Preventing Rotator Cuff Injuries

Updated September 17, 2018
Two providers look at a patient's shoulder

Rotator cuff tears are more common than you may think. In fact, about 50 percent of people over the age of 60 will have one. And it’s not just active people who are susceptible. Rotator cuff injuries afflict all types of people -- sedentary adults, weekend warriors, and elite athletes. Fortunately, there are steps you can take to prevent them. “Good posture in the shoulder blades, stretching, and some very simple strengthening exercises will help prevent 99 percent of all shoulder problems you could have,” said Jocelyn Wittstein, MD, a shoulder specialist at Duke Health.

Overhead Activity Leads to Shoulder Injuries

It's true that baseball pitchers suffer rotator cuff tears -- or rather, fraying on the edges of some tendons -- because of the tremendous force they exert on their shoulders every time they throw the ball.

But overhead activity of all kinds is what tends to injure people: reaching high to paint a wall, change a light bulb, or serve a tennis ball. “Any time your arms are raised up over your head strains the rotator cuff,” said Dr. Wittstein, a Duke orthopaedic surgeon. That is especially true when lifting heavier weight away from the body.

The first sign of a rotator cuff injury is often nagging shoulder pain when performing everyday activities such as reaching out to put on a coat sleeve, reaching for something on the back seat of the car, or simply shaking hands with someone. Injured shoulders can also be troublesome at night when lying down allows the inflamed joint to swell. Occasionally, nighttime pain can get so bad that sleep is possible only in a reclining chair -- and some patients can’t sleep at all.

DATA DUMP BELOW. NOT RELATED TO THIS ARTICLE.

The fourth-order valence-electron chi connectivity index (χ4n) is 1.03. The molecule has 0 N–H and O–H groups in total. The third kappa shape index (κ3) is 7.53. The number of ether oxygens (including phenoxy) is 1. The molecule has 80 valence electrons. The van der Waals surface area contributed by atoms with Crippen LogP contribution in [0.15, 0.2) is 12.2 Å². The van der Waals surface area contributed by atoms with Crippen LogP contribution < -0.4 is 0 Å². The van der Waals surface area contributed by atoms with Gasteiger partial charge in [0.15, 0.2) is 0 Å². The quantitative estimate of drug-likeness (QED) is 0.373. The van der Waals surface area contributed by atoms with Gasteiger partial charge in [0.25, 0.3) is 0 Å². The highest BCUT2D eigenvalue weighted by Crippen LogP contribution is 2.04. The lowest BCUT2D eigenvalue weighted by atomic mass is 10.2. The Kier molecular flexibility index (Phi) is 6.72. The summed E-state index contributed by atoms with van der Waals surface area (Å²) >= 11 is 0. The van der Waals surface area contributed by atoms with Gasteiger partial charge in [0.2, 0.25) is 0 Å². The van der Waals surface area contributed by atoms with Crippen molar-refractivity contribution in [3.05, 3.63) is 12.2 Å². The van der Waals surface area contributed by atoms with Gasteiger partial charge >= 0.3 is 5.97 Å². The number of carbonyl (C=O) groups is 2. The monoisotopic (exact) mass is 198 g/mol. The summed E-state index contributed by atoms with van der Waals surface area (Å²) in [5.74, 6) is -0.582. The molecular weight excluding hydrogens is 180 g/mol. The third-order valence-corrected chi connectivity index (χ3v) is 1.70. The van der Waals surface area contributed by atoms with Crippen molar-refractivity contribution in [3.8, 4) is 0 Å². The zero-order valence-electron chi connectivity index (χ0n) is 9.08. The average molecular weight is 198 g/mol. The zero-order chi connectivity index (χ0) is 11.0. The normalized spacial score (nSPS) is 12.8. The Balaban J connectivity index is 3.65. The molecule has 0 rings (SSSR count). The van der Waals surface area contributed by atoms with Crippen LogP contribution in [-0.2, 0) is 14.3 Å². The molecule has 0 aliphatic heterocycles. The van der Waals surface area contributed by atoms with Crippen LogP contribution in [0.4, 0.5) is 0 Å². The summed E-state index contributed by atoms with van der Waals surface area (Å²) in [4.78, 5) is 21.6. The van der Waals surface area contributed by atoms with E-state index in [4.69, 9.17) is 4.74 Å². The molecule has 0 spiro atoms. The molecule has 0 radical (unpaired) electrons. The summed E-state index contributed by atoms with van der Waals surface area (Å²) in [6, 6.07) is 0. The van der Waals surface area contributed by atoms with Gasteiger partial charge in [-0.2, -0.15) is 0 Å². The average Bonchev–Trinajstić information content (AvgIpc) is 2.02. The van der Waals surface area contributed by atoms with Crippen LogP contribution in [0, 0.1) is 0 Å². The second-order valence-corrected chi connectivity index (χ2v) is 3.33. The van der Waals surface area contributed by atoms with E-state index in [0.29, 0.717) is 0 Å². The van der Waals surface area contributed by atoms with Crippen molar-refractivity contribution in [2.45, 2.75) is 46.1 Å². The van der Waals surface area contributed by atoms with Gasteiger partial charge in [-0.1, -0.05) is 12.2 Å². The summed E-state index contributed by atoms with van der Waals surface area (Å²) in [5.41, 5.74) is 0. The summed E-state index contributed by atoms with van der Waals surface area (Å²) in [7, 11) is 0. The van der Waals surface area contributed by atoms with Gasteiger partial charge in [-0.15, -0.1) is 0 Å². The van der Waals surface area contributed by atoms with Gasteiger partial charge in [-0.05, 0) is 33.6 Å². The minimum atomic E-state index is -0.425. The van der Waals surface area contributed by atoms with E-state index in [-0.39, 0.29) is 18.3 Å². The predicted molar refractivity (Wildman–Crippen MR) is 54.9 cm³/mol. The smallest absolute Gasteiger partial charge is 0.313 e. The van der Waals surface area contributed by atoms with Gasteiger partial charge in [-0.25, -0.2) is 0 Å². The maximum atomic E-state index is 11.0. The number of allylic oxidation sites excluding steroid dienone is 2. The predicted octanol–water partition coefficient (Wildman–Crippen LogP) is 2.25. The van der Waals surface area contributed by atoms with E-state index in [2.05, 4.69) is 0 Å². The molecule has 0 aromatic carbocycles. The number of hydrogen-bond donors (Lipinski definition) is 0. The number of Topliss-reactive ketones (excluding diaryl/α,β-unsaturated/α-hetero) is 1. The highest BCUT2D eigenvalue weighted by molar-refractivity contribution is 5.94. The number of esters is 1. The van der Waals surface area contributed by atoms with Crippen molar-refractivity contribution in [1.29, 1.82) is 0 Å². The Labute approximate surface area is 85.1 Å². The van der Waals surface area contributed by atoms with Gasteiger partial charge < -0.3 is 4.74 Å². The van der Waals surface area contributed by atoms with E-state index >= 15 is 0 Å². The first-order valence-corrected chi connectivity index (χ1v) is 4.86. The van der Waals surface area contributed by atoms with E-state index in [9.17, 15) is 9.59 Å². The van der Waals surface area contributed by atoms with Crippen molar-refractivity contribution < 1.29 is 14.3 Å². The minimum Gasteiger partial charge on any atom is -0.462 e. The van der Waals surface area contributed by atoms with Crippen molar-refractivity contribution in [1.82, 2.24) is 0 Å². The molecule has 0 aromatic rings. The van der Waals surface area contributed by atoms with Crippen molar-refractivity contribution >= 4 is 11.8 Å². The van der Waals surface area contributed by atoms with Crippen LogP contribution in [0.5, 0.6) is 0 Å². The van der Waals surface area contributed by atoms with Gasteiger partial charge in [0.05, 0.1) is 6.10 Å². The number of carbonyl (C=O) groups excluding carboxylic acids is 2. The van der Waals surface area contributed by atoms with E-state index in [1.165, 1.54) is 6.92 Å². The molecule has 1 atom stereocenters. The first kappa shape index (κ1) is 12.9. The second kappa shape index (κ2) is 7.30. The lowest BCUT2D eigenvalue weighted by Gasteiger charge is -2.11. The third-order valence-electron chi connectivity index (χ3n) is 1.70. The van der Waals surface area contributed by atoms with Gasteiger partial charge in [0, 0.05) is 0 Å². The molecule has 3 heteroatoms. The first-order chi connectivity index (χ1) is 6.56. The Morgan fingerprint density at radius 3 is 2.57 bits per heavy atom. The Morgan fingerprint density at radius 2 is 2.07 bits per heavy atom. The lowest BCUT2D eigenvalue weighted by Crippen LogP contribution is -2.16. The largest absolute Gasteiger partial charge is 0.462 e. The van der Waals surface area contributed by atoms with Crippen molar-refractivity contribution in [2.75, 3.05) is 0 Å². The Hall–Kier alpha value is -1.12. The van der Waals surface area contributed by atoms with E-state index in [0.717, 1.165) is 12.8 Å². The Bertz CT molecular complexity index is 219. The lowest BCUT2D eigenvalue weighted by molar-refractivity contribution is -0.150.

Exercises Can Prevent Rotator Cuff Injuries

 The shoulder has more range of motion than any other joint. Most of its stability and movement relies on the small rotator cuff muscles and the larger muscles that surround the shoulder joint. While traditional weightlifting and aerobic exercise provide many benefits, they do little to strengthen the complicated assembly of muscles that keep the shoulder joint stable and healthy. 

You can keep your shoulder strong and flexible with exercises that target the small muscles that make up the rotator cuff. The key is to complement a program strengthening the larger muscles of the shoulder with a few key exercises just for the rotator cuff. These exercises will strengthen your rotator cuff and help prevent injury, whether you are active or inactive, young or old.

Treatment Options for Torn Rotator Cuffs 

If you tear your rotator cuff, there are several treatment options. The type of treatment depends not only on the extent of the injury but also on your age and functional demands. While many complete rotator cuff tears benefit from surgical repair, surgery is not always necessary. 

People with a partial tear or who want to avoid surgery can benefit from physical therapy, which they are encouraged to continue at home. Sometimes, strengthening is all that’s needed, even if your rotator cuff is torn.

That’s because “four separate rotator cuff tendons surround the shoulder,” Dr. Wittstein explained. “If you have torn half of one tendon, you still have three and a half tendons left. If those are strong, it can often fully compensate for the torn part.”

However, rotator cuff tears that involve the full thickness of the tendon and remain painful may enlarge over time. “Those are the rotator cuff tears we are more likely to repair with surgery,” she says.

She added, “Many people with a small tear can have a pain-free, strong, healthy shoulder with full ability to do an overhead activity. That’s why keeping those muscles strong is so important.”

If you think you may have a rotator cuff injury, consider scheduling an appointment with a Duke shoulder specialist.